Sort clauses are used to configure sorting rules for query results. A sorting rule specifies a field based on which query results are to be sorted and a sorting order. Sorting orders include the ascending order and the descending order.
The format of a sort clause is +field1;-field2.
field1 and field2 are fields based on which query results are to be sorted. The plus sign (+) indicates that query results are to be sorted based on field1 in ascending order. The minus sign (-) indicates that query results are to be sorted based on field2 in descending order.
The fields can be connected by basic arithmetic operators, such as the addition (+), subtraction (-), multiplication (*), and division (/) operators. The fields that are connected by an operator must be of the same data type.
OpenSearch supports multidimensional sorting. This means a sort clause can contain multiple sorting rules, which must be separated by semicolons (;). Query results are sorted first based on the first sorting rule in the sort clause. If the query results have the same value of the first specified field, the query results are then sorted based on the second sorting rule. The process continues until all the query results are properly sorted.
Query results can also be sorted based on the RANK field, whose value is calculated by a sort expression and indicates the relevance of results.
Sort clauses are optional. If a query does not contain a sort clause, the query results are sorted in descending order based on the RANK field by default. If a query explicitly contains a sort clause that does not involve the RANK field, sort expressions, if defined, do not take effect.
Fields that are used in a sort clause must be those that are specified as attribute fields in the schema of an application.
Functionality functions whose return values are of the INT or FLOAT type can be used as fields in sort clauses.
If a sort clause contains a field of a literal data type, letters in query results are sorted in alphabetical order and numbers are sorted based on the values at each position one by one. Chinese characters are sorted based on their American Standard Code for Information Interchange (ASCII) values.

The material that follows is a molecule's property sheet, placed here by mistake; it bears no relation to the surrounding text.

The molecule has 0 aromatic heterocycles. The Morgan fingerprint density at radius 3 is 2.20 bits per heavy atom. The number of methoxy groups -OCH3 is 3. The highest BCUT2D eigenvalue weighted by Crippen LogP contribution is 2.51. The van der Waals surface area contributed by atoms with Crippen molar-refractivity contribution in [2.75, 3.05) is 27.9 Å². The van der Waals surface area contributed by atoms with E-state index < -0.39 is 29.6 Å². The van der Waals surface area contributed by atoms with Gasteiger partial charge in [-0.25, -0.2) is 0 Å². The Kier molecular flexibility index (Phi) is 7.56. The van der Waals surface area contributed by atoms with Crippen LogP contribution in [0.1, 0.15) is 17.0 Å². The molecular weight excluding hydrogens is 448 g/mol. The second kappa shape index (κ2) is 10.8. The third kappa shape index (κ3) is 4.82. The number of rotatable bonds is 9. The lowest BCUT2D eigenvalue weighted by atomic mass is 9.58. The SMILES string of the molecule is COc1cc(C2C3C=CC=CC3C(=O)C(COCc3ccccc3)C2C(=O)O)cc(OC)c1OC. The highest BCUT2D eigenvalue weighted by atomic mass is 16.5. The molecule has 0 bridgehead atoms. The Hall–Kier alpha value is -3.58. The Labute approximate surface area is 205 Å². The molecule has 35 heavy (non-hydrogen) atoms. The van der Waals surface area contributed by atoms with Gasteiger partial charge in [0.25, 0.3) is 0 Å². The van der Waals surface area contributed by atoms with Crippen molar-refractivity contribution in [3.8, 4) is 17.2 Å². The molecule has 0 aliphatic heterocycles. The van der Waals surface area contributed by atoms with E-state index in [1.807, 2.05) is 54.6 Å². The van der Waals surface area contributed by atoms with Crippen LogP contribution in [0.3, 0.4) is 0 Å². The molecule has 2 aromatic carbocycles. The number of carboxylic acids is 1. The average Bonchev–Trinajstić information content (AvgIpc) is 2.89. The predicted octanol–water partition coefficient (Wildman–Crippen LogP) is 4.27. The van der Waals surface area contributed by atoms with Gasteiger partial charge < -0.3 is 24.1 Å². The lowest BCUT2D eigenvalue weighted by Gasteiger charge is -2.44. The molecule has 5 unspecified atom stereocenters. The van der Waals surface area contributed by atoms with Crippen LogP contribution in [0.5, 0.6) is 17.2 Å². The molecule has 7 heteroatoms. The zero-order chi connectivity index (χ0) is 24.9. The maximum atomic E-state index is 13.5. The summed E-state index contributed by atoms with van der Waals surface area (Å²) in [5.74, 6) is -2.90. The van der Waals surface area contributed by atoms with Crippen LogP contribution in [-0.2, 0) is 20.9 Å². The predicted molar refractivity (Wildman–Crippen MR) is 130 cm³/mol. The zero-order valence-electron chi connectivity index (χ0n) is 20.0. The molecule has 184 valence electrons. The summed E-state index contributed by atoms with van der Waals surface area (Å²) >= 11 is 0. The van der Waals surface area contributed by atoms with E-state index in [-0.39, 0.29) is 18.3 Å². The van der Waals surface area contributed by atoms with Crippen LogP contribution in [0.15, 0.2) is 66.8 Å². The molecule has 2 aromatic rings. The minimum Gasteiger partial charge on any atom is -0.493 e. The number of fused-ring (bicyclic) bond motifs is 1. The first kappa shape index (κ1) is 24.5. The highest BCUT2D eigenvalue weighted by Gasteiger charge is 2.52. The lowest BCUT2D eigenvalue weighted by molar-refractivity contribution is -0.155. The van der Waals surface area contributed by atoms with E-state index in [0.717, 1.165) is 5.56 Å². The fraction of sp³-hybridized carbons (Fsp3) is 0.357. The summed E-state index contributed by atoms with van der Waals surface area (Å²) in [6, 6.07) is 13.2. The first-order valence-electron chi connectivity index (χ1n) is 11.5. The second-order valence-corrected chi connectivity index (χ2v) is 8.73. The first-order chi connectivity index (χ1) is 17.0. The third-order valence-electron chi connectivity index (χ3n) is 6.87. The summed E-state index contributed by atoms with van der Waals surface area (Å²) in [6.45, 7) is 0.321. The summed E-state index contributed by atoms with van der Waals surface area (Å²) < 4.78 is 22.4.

In most scenarios, sort clauses do not support fields of the ARRAY type.
The performance of multidimensional sorting, such as sort=-field1;-field2;-field3, depends on the characteristics of each field. Therefore, good performance is not ensured. We recommend that you use sort expressions. For example, a fine sort expression can be normalize(field1)*100+normalize(field2)*10+normalize(field3)+first_phase_score*10000, where first_phase_score indicates the score calculated by a rough sort expression. For more information, see Fine sort functions.
Supported functionality functions
distance: returns the spherical distance between two points. Generally, this function is used in distance calculation for a location-based service (LBS).
The following query shows that a user searches for a restaurant. The distance function is used to sort query results based on the distance in ascending order:
tag_match: matches query terms in a request with tags in documents and then allocates weights to the documents based on match results.
Example (To view details about the function, click the preceding link):
sort=-tag_match("user_options", options, "mul", "sum", "false", "true", 100).
Query documents in an application that contain "Zhejiang University" and sort the results by type in ascending order. If the types of multiple documents are the same, sort the documents by text relevance.
query=default:'Zhejiang University'&&sort=+type;-RANK // The fine sort expression can contain text_relevance(field).
Query documents in an application that contain "Zhejiang University" and sort the results by the sum of hits and comments in descending order: